It is an annual plant with a short growing period of 90–110 days depending on weather conditions. Usually it reaches a height of 40–70 cm, although it happens under favorable conditions that it grows up to 1 m. It has interesting, sclerotic, blue, fragrant flowers, attracting bees, hence it is one of the 20 most popular honey-bearing plants. It takes 6-8 weeks to bloom, which is good for pollinators but less useful for growing for seed.
Grown mainly for fodder and green fertilizer, less often for seeds, it is also considered a phytosanitary plant - it reduces the occurrence of beetroot nematode in the soil. Moreover, it is not affected by diseases and pests, because its genus is the only representative of the faceliaceae family - it is not related to any species of cultivated plants.
It has relatively low soil requirements, grows well even on light soils, but gives higher yields on fertile soils, but does not tolerate crusted, heavy and clay soils. It prefers slightly acidic soil or soil with a pH close to neutral, in the range of pH = 5.6–8.5.
When growing phacelia, it is recommended to fertilize (per 1 ha) with 70–100 kg N, 60–80 kg P2O5 and 60–80 kg K2O. We use phosphorus and potassium before sowing, while nitrogen either completely before sowing, or in two equal doses before sowing and after emergence of the plants. The initial growth of phacelia is slow, it is worth remembering that after the second dose of nitrogen it starts to develop rapidly and strongly.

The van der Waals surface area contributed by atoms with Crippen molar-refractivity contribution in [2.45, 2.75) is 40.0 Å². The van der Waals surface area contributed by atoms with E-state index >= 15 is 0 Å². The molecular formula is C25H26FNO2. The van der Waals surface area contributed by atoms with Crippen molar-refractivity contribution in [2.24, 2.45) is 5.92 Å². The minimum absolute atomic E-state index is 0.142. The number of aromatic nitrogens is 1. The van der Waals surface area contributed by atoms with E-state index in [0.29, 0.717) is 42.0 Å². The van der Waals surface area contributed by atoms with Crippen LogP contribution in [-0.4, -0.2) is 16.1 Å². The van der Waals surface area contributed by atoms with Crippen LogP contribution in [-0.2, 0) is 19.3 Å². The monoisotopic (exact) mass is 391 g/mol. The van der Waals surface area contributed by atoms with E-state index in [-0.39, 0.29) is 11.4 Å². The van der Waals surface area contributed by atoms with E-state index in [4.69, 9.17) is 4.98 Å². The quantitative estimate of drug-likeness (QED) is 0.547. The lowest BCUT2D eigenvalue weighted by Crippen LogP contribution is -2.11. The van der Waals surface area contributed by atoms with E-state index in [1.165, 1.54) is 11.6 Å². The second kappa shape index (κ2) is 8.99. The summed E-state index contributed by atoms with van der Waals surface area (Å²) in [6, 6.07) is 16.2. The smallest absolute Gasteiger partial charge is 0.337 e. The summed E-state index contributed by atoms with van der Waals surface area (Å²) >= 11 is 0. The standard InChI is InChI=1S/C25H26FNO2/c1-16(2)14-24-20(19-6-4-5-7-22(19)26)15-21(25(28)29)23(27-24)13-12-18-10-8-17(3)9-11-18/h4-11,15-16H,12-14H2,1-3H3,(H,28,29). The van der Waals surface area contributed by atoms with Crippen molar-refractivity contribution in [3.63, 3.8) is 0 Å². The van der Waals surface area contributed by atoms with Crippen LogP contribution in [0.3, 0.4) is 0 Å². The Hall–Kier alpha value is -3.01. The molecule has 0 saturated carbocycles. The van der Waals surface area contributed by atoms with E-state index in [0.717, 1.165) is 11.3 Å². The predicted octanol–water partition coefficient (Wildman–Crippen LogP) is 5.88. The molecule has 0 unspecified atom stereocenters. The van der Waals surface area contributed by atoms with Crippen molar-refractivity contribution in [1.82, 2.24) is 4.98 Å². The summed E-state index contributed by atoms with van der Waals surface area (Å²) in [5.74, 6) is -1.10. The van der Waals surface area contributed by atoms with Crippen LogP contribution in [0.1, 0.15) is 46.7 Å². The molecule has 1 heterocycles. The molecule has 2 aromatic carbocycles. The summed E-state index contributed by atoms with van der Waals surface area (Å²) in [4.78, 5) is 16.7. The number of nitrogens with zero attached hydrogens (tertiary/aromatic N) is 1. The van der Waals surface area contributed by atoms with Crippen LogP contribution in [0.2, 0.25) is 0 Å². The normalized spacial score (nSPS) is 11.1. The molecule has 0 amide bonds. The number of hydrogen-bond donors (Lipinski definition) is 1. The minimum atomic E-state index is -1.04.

There are 7 varieties of phacelia in the national register. They are: Anabela, Angelia, Asta, Atara, Lisette, Natra and Stala. They mainly differ in the appearance of seeds, yielding, requirements and purpose of cultivation.
Cultivation - rotation and sowing
A good forecrop for phacelia grown for green fodder or fertilizer is mainly cereals, for those grown for seeds - root crops. By itself it is a good forecrop for most arable crops. Moreover, as mentioned above, it limits the development of the beet nematode in the soil.
Most often cultivated in stubble intercrop after cereals, on rich soils, sown in the amount of 8–10 kg of seeds / ha, and on weaker ones - 10–15 kg / ha. Phacelia can be sown in a row spacing of 11 cm or 20-25 cm, bearing in mind that cultivation in narrower inter-rows will reduce the growth of weeds, while in wider ones it will allow for more convenient care of plants and their growth.